Consider This! Simplifying the COVID-19 conversation – Wastewater Testing

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Featured Speakers: 

  • Heidi Beidinger-Burnett, Director, Eck Institute for Global Health Masters Program; Associate Professor of the Practice, Department of Biological Sciences, University of Notre Dame; President of the St. Joseph County Board of Health
  • Mary Ann McDowell, PhD, Associate Professor of Biological Sciences and Member of the Eck Institute for Global Health, University of Notre Dame
  • Kyle Bibby, Associate Professor and Wanzek Collegiate Chair, Department of Civil & Environmental Engineering & Earth Sciences, University of Notre Dame

For this session, hosts Heidi Beidinger-Burnett Director, Eck Institute for Global Health Global Health Masters Program and Mary Ann McDowell, Associate Professor of Biological Sciences, were joined by  Kyle Bibby, Associate Professor and Wanzek Collegiate Chair, Department of Civil & Environmental Engineering & Earth Sciences. Bibby was brought onto the show to shed light on the topic of wastewater testing and what sewage surveillance can tell people about Covid-19. Additionally, Bibby discussed what information the sewage surveillance system at Notre Dame was providing at the time.

After Bibby was introduced, the “Rumor Has It” portion of the show began. The rumor that Beidinger presented to Bibby was “Can I get Covid from my water?” to which Bibby responded no; he believes that people should not be concerned about contracting Covid from their water systems. Further, according to his research, it is highly unlikely that there would be enough of the virus in wastewater to make someone sick.

Next, Bibby began a run-down of what actually occurs in wastewater testing. He stated, “The basic idea is that if you get Covid, in addition to the virus being detectable in nasal swabs, most people excrete the viral RNA in their stool.” Thus, he believes that wastewater testing can be used as an additional tool to measure how many people are infected with the virus. He said that the results have mirrored the trends seen with clinical monitoring. Interestingly, he added that in the future it may be useful to monitor at a building level in order to tell which departments or dorms are having the most problems with the virus. Further, this could be a useful tactic for prisons and nursing homes, as well as cruise ships.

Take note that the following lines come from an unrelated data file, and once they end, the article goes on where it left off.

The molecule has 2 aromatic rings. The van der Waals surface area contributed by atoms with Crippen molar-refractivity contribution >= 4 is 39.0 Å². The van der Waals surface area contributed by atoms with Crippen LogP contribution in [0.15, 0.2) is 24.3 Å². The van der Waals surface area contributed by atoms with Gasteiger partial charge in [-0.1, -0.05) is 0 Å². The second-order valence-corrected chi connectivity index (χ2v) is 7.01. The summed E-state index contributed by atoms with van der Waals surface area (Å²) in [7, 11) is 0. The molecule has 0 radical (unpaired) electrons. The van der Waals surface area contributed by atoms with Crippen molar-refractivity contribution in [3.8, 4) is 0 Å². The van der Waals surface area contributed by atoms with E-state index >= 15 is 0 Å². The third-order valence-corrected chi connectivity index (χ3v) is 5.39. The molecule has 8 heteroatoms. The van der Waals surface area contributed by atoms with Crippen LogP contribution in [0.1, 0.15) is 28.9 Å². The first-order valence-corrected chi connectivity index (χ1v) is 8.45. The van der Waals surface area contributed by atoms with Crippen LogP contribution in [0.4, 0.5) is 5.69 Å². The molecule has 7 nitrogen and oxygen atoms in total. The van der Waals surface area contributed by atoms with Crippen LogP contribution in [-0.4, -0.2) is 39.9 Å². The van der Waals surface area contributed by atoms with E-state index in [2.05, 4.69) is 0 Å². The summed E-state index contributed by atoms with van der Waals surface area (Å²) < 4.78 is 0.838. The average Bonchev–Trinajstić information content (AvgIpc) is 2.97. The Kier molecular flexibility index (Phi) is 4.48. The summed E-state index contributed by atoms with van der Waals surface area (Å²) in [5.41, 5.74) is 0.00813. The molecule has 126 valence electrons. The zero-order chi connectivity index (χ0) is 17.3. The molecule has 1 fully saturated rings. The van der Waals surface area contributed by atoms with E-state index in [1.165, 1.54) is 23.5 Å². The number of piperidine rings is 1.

McDowell then asked Bibby if the “uncomfortableness of people talking about human waste undermines people taking your work seriously?” Bibby stated that he believes that this attitude toward wastewater testing does undermine the science. While he believes it to be useful, with such high numbers of cases, he does not believe this work should be a replacement for clinical monitoring. 

Bibby then described the history of wastewater testing. For decades, scientists have tested wastewater for viruses such as polio and many more. While the current pandemic gave the concept a new life, it is not a new idea or procedure. There is hope for the future that the new measures taken in wastewater testing will be useful in predicting and handling the next pandemic.

Finally, when the event was opened up for questions from viewers, a viewer asked if and how the information that Bibby collects is distributed. Bibby said that the data that is collected is being shared with university administrators as well as all members of the team that help direct surveillance testing. However, Bibby stated he would be open to sharing the data publicly. The challenge is that there is nuance within the data, so presenting it most clearly is difficult and important. Fortunately, Bibby shared that the different schools involved are not being competitive; everyone in the network readily shares information and advice, which is encouraging. With regards to his own engagement in Covid-based knowledge resources, he stated that he follows scientific accounts on Twitter.

Visit the event page for more.


  • 14:12—Bibby begins a run-down of what actually occurs in wastewater testing, stating he believes that wastewater testing can be used as an additional tool to measure how many people are infected with the virus.
  • 28:39—This marks the beginning of the discussion of the history of wastewater testing, which has been around for decades to test for viruses such as polio. 
  • 40:07—Waste water testing can be useful in detecting novel strains of viruses.
  • 44:05—This marks the question portion of the podcast.
  • 49:59—Bibby’s go-to source for Covid information is Twitter. 

  • “The basic idea is that if you get Covid, in addition to the virus being detectable in nasal swabs, most people excrete the viral RNA in their stool.” (Kyle Bibby, 14:24)
  • “Do you think that the jokes around it or the uncomfortableness of people talking about human waste undermines people taking your work seriously?” (Mary Ann McDowell, 25:00)
  • “While the idea [of wastewater testing] has taken on a new life with the response to Covid-19, it is not a new idea.” (29:40)
  • “Despite what you have seen in the news, Covid-19 does not evolve very quickly.” (Kyle Bibby, 41:30)
  • “Sure, the researchers are interested in the technical development, but how do we make it actionable? How do we communicate that information?” (Kyle Bibby, 49:40)


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